The con­struc­tion of Route 9 a few decades ear­lier had made the town more ac­ces­si­ble, and it out­grew its deroga­tory nickname, “Dog Town.” De­laney’s in­ter­est in town his­tory — she and her hus­band wrote many books about early Amer­i­can his­tory, houses and fur­ni­ture, among other things — sparked an in­ter­est in the preser­va­tion and ad­mi­ra­tion of its 18th cen­tury build­ings. “She in­spired a whole town to get in­volved,” said Peter Good, a Ch­ester artist and graphic de­signer. “She was mild man­nered but had an abil­ity for per­sua­sion.” She served as one of the in­cor­po­ra­tors of the Con­necti­cut Trust for His­toric Preser­va­tion and wrote the text for the his­tor­i­cal mark­ers in Ch­ester.

Bar­bara’s pas­sions of­ten en­tailed get­ting oth­ers on board with her projects, and she was not shy about ask­ing for help, said Good, whose tal­ents de­sign­ing pro­grams and brochures were of­ten sought. “She was charm­ing and re­lent­less,” he re­called. “The phone calls would come in. I would say, ‘We have to say no.’” But he rarely did. “I would get off the phone and say, ‘But this is such a good idea.’ We were part of build­ing this com­mu­nity spirit.”

De­laney could be as blunt as she was charm­ing. “She could be very cranky and bite your head off,” said Bloom, “but she was also a very loyal friend.” When Bloom told her about sev­eral books on which he was work­ing, her re­sponse was, “Who’d want to read that?”

De­laney was also mod­est and not prone to flaunt her back­ground. When Bloom and his wife, Suzanne Levine, were help­ing her write her mem­oirs, they came across a pic­ture of Eleanor Roo­sevelt hold­ing court on the porch of a ru­ral cot­tage sur­rounded by a bevy of young women. One woman looked re­mark­ably like a younger Bar­bara, who offhand­edly ac­knowl­edged that it was her in the pic­ture, but thought it un­nec­es­sary or ir­rel­e­vant to de­scribe the ex­pe­ri­ence. “It was no big deal,” re­called Bloom. Camp­bell Hud­son, an Es­sex lawyer who worked ear­lier in his ca­reer with Ed­mund, said, “she had strong opin­ions, and she got a lot done — not just by be­ing sweet. She was per­sis­tent.”

De­laney loved be­ing well in­formed, read three daily news­pa­pers and kept up with pol­i­tics. “She was a flam­ing lib­eral Demo­crat and a vo­ra­cious con­sumer of news,” said Mary Devins, a long­time friend. “Every­body who was any­body in Con­necti­cut pol­i­tics stopped by on Gorham Road,” where the De­laneys lived. They gave par­ties for for­mer Sen. Chris Dodd and for for­mer pres­i­den­tial hope­ful Howard Dean, as well as other Demo­cratic hope­fuls.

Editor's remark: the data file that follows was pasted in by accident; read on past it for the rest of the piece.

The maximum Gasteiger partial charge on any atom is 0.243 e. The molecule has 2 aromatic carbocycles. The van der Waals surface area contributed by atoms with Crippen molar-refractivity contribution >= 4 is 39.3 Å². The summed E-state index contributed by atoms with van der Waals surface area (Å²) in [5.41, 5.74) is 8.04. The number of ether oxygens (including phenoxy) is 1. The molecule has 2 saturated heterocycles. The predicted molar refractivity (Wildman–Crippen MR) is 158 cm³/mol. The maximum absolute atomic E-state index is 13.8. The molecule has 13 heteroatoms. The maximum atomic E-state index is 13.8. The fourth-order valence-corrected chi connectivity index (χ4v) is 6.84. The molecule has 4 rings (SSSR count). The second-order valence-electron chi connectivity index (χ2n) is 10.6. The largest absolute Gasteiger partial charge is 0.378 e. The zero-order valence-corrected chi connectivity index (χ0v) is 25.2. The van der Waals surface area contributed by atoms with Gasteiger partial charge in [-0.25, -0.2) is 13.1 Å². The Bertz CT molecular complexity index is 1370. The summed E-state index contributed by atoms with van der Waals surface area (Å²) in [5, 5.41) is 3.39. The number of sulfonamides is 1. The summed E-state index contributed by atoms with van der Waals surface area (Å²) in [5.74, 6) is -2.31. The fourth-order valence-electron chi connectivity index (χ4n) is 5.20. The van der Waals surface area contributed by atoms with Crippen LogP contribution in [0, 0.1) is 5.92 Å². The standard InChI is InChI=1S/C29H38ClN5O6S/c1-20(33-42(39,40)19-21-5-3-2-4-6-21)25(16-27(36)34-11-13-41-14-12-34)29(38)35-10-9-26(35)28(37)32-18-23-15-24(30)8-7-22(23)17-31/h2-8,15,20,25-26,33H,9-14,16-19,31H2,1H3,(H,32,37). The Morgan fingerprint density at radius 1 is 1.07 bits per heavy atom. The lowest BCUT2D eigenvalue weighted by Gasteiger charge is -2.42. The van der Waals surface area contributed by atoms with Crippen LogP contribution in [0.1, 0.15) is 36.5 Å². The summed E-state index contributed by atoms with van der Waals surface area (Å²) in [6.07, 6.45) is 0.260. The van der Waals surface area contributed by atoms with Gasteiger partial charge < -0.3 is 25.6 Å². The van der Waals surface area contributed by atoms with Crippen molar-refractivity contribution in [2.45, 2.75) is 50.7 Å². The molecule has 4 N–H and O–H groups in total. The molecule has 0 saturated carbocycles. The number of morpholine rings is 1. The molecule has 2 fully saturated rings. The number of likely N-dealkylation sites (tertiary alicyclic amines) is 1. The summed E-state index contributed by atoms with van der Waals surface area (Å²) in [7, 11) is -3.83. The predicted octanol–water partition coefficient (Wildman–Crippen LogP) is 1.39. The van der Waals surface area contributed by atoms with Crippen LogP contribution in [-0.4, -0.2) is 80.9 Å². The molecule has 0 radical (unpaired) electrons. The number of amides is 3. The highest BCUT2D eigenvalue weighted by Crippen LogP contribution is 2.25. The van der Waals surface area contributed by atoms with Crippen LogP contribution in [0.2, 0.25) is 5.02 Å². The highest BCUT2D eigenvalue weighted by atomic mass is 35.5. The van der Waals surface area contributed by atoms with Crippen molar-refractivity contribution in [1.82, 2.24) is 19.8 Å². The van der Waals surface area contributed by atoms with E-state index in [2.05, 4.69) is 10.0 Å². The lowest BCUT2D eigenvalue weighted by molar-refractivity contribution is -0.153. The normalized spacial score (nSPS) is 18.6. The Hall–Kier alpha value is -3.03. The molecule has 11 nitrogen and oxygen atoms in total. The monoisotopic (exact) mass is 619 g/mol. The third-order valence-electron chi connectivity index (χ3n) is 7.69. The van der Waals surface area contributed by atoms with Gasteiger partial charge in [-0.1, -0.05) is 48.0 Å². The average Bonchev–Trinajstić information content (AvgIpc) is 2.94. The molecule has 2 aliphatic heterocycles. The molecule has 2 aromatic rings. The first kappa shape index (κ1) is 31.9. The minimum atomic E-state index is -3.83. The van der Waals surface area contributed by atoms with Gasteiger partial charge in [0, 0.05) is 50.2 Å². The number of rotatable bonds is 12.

De­laney also took a great in­ter­est in Con­necti­cut Col­lege, her alma mater, and en­dowed a trav­el­ing schol­ar­ship for stu­dents who were in­volved in projects that com­bine lib­eral arts with in­ter­na­tional travel. “It was an in­cred­i­ble gift we can of­fer th­ese kids,” said Devins, the as­so­ciate di­rec­tor of the col­lege’s Cen­ter for In­ter­na­tional Stud­ies and Lib­eral Arts. “She loved hear­ing from the kids, meet­ing them, writ­ing them, be­ing en­gaged.”

De­laney joined Judy Joslow to run Ch­ester’s first art gallery, the Wall Fo­cus Gallery, and served on the boards of var­i­ous town and area agen­cies, in­clud­ing the pres­i­dency of Rock­fall Foun­da­tion, de­voted to en­vi­ron­men­tal ed­u­ca­tion.

Bar­bara De­laney was born Bar­bara Snow in At­lanta, Ge­or­gia, on Sept. 3, 1923. Her fa­ther, Ray­mond C. Snow, was a well-known ar­chi­tect, but af­ter her par­ents di­vorced, she moved with her mother and younger brother Ray­mond C. Snow Jr. to Hartford in 1933. She grad­u­ated from Bulke­ley High School and was still 16 when she en­rolled in Con­necti­cut Col­lege, from which she grad­u­ated with hon­ors in 1944. She is sur­vived by her brother, her step­daugh­ter, To­pher De­laney, and five step-grand­chil­dren.

“She was ded­i­cated and pas­sion­ate about the idea of the com­mon good and had so many ideas that were worth­while and would en­rich Ch­ester in so many ways,” said Good.


Bar­bara Snow De­laney, with her hus­band, Ed­mund T. De­laney, had her fin­ger in nearly ev­ery as­pect of life in the town of Ch­ester. She died ear­lier this year at age 94.